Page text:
Plasma Membrane Lipid Alterations Following Cold Acclimation: Possible Relevance to Freeze Tolerance
The plasma membrane plays a central role in cellular behavior during a freeze/thaw cycle and lysis or alterations in its semipermeable characteristics is a primary cause of freezing injury1. In protoplasts isolated from nonacclimated (NA) rye leaves, injury over the range of 0° to –5°C is a consequence of freeze-induced osmotic contraction resulting in endocytotic vesiculation of the plasma membrane - with sufficiently large area contractions being irreversible. As a result, lysis of the protoplasts occurs during osmotic expansion following thawing of the suspending medium. Alternatively, cooling to temperatures below -5°C results in destabilization of the plasma membrane so that the protoplasts are osmotically unresponsive during thawing of the suspending medium. This form of injury is associated with several changes in the ultrastructure of the plasma membrane, including the formation of lateral phase separations, aparticulate lamellae, and hexagonalII configurations2. Cold acclimation dramatically alters the behavior of the plasma membrane during freeze-induced osmotic contraction and dehydration. In protoplasts from acclimated (ACC) rye leaves, osmotic contraction results in the formation of exocytotic extrusions of the plasma membrane; and at severe levels of dehydration, lateral phase separations, aparticulate lamellae, or HII configurations are not observed.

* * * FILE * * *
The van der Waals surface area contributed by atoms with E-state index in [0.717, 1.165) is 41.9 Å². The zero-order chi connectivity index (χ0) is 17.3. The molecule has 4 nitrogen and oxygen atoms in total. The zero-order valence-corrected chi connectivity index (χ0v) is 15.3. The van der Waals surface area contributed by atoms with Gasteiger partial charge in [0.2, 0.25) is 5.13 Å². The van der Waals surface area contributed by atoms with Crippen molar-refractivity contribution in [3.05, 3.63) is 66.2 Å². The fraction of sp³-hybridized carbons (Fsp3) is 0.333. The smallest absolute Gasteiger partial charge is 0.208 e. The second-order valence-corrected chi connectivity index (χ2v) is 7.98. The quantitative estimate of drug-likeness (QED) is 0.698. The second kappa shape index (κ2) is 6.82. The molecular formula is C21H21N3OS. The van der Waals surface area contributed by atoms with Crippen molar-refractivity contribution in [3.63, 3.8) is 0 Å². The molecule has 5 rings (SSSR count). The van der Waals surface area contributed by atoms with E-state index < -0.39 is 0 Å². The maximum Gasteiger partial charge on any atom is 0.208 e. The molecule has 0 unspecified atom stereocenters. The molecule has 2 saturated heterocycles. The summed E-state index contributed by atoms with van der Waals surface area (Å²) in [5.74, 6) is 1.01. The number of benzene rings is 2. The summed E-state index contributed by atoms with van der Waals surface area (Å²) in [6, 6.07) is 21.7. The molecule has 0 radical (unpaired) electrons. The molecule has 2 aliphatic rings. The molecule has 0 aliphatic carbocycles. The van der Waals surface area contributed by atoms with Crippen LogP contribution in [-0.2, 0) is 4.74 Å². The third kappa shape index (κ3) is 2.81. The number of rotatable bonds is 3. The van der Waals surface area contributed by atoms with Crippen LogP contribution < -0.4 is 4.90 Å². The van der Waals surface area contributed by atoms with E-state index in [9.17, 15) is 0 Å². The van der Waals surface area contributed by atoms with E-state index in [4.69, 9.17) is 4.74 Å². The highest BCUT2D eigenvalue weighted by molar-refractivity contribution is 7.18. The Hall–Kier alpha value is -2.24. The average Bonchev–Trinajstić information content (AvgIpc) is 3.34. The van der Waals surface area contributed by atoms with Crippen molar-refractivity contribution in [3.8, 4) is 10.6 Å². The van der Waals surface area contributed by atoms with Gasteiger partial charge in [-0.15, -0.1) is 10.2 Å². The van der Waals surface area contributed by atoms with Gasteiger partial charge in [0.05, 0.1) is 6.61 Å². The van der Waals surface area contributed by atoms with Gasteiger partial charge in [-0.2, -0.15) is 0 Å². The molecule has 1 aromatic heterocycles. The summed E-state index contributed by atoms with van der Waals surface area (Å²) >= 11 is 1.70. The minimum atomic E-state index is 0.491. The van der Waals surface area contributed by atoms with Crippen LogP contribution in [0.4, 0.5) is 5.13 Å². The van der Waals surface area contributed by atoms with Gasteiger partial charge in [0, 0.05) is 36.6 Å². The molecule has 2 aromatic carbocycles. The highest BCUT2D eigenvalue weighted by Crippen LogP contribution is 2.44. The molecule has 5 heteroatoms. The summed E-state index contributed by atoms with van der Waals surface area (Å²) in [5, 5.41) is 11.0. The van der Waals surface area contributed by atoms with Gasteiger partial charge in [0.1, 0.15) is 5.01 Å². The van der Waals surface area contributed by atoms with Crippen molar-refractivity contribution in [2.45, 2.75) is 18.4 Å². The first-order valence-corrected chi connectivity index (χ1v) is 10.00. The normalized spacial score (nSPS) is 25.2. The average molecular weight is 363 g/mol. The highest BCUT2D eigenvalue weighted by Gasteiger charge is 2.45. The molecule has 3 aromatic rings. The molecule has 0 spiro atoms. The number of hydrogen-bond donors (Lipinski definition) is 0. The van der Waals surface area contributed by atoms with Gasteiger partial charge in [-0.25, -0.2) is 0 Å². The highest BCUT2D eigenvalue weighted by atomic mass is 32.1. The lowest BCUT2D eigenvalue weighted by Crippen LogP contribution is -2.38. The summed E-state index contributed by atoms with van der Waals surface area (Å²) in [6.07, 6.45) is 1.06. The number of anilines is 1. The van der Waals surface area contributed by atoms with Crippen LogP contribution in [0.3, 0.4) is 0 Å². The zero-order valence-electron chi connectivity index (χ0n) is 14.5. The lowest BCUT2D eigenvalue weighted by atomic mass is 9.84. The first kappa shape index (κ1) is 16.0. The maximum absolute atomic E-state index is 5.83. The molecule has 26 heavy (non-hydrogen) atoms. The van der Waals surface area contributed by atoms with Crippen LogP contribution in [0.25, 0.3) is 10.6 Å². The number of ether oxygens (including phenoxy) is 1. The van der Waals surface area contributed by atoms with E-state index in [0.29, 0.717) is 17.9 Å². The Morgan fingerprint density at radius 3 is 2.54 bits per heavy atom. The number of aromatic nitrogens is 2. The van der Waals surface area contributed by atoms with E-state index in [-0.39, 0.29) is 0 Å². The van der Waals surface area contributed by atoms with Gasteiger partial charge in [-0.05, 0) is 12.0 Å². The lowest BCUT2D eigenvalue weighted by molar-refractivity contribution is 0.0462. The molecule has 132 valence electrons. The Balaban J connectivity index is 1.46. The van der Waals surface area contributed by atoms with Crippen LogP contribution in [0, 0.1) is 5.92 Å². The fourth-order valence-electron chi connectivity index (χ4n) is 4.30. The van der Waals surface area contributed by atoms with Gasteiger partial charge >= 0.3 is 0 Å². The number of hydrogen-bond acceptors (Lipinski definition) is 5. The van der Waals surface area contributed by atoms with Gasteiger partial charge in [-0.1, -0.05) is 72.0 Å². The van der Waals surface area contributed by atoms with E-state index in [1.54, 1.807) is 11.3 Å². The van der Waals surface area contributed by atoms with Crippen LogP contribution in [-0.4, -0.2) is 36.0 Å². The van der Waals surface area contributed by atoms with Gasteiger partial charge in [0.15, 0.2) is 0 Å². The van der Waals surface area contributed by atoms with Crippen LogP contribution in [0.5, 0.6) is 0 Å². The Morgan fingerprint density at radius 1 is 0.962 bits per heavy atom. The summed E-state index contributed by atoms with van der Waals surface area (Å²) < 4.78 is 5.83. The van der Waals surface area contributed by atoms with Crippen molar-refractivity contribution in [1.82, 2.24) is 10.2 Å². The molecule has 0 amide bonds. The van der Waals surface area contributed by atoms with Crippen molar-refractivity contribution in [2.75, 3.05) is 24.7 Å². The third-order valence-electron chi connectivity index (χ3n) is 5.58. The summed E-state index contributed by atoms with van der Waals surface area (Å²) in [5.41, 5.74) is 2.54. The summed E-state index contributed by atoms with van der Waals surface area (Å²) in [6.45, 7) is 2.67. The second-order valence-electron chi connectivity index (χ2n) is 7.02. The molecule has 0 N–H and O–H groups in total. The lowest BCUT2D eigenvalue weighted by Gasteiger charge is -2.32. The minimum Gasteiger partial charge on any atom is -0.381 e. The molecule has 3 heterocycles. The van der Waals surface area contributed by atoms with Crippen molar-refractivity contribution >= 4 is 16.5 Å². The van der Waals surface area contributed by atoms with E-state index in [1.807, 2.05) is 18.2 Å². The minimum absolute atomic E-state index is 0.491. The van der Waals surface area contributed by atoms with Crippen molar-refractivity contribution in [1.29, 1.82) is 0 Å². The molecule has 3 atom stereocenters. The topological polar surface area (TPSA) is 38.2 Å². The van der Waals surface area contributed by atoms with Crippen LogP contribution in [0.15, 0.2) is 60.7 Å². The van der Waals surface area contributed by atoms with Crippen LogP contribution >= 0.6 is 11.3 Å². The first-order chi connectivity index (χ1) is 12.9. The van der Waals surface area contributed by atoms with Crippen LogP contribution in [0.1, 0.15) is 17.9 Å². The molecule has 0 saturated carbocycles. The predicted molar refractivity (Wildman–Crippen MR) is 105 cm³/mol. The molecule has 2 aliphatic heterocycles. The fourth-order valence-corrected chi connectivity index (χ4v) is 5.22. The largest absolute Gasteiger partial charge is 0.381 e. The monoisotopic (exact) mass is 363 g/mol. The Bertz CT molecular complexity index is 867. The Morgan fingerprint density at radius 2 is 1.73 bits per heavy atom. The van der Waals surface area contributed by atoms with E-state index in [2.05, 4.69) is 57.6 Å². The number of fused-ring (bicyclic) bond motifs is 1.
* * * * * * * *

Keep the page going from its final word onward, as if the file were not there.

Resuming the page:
KeywordsTotal Lipid Cold Acclimation Free Sterol Numerous Change Steryl Glucoside
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- 6.J.H. Crowe and L.M. Crowe, in: “Membranes, Metabolism and Dry Organisms”, A.C. Leopold ed. p. 188, Comstock Pub. Assoc, Ithaca (1986)Google Scholar